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Art of Realism - 3D sculpture rendering in Maya. Downloal PDF file.

T he release of RenderMan for Maya (RfM) marks the fi rst time this powerful, production-hardened rendering technology has been made accessible to the wider Maya user base. RfM couples the power, speed and stability of Pixar’s production renderer with the familiar workfl ow of shading in Maya’s Hypershade. In this tutorial, RenderMan for Maya will be put through its paces in an attempt to shade, light and integrate a sculpture of the Greek Titan Prometheus into a background plate from the British Museum. During this process, we’ll explore many of the advanced features that RfM offers: subsurface scattering, ambient occlusion, brickmaps, micropolygon displacements, and secondary outputs. An exclusive copy of the new RenderMan for Maya Eval is included on this issue’s CD. First, we’ll develop a marble shader that approximates the main surface characteristics of our reference images. It will need to show small divots from the wear of time on the surface of the marble, discolouration from the effects of oxidation, and changes in specularity from polished to rough, unfi nished areas. And, of course, no marble shader would be complete without subsurface scattering. Next, we’ll analyse and match the lighting set-up in the British Museum. Without the benefi t of a HDRI probe to light from directly, we’ll have to dissect the lighting environment from reference photos, and a thorough analysis of how sculptures are lit in the museum itself. Finally, we’ll render out a number of secondary outputs (diffuse, specular, occlusion and so on) with RfM, and use them to build up a composite over a background plate from the museum. This step is where the magic and fl exibility of secondary outputs pays off, as we layer and correct each output to match the museum plate. As the shading network builds up, refer to the scene fi les on the CD. Each important node will have notes on it to explain its function in the shading network. Also, it’s a good idea to have the RfM documentation at the ready, so that some of the concepts touched on can be explored in greater depth. Scott Eaton is Creative Technical Director at Escape Studios, where he teaches courses in Artistic Anatomy, RenderMan and ZBrush. He also consults for Sony and The Mill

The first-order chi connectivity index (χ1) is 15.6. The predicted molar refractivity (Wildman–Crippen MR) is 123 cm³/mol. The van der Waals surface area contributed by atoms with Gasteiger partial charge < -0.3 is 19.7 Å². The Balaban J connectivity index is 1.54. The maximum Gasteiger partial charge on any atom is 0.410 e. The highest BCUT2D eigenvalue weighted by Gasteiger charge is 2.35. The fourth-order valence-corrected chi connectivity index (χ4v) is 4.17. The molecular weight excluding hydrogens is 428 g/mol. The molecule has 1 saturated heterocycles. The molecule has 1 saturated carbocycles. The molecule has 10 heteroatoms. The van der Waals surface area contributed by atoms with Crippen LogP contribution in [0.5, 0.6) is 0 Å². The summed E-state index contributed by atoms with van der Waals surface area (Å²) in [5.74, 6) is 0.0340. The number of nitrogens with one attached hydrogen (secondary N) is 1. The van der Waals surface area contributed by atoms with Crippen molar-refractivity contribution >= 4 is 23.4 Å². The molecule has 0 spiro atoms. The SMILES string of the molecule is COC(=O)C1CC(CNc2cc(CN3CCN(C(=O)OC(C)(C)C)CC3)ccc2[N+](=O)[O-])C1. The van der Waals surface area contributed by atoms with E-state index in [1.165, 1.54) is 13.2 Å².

Download full tutorial (PDF 12Mb)


Category: 3D Digital Art | Added by: Venguard (05.03.2009) | Author: Scott Eaton
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